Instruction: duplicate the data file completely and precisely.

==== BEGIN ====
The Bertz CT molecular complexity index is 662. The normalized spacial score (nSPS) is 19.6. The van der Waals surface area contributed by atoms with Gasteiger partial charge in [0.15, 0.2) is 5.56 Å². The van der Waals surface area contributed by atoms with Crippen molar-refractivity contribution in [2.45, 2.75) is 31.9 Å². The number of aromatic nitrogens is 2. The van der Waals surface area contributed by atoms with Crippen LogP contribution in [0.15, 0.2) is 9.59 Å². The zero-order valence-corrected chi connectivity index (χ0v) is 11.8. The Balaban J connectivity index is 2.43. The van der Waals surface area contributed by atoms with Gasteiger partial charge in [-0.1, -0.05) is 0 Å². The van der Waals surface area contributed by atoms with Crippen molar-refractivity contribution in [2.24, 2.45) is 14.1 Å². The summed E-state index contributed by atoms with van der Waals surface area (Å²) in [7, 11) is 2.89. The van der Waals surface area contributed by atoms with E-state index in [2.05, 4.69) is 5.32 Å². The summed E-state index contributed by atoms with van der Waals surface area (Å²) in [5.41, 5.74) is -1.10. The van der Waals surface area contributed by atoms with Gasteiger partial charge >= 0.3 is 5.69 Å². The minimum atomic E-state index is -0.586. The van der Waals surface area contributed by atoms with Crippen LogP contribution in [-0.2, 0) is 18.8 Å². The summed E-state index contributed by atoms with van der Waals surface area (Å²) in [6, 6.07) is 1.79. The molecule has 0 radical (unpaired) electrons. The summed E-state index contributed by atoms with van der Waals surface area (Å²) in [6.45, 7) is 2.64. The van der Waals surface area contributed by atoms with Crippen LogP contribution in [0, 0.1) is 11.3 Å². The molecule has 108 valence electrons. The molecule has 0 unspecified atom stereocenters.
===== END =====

The Bertz CT molecular complexity index is 662. The normalized spacial score (nSPS) is 19.6. The van der Waals surface area contributed by atoms with Gasteiger partial charge in [0.15, 0.2) is 5.56 Å². The van der Waals surface area contributed by atoms with Crippen molar-refractivity contribution in [2.45, 2.75) is 31.9 Å². The number of aromatic nitrogens is 2. The van der Waals surface area contributed by atoms with Crippen LogP contribution in [0.15, 0.2) is 9.59 Å². The zero-order valence-corrected chi connectivity index (χ0v) is 11.8. The Balaban J connectivity index is 2.43. The van der Waals surface area contributed by atoms with Gasteiger partial charge in [-0.1, -0.05) is 0 Å². The van der Waals surface area contributed by atoms with Crippen molar-refractivity contribution in [2.24, 2.45) is 14.1 Å². The summed E-state index contributed by atoms with van der Waals surface area (Å²) in [7, 11) is 2.89. The van der Waals surface area contributed by atoms with E-state index in [2.05, 4.69) is 5.32 Å². The summed E-state index contributed by atoms with van der Waals surface area (Å²) in [5.41, 5.74) is -1.10. The van der Waals surface area contributed by atoms with Gasteiger partial charge >= 0.3 is 5.69 Å². The minimum atomic E-state index is -0.586. The van der Waals surface area contributed by atoms with Crippen LogP contribution in [-0.2, 0) is 18.8 Å². The summed E-state index contributed by atoms with van der Waals surface area (Å²) in [6, 6.07) is 1.79. The molecule has 0 radical (unpaired) electrons. The summed E-state index contributed by atoms with van der Waals surface area (Å²) in [6.45, 7) is 2.64. The van der Waals surface area contributed by atoms with Crippen LogP contribution in [0, 0.1) is 11.3 Å². The molecule has 108 valence electrons. The molecule has 0 unspecified atom stereocenters.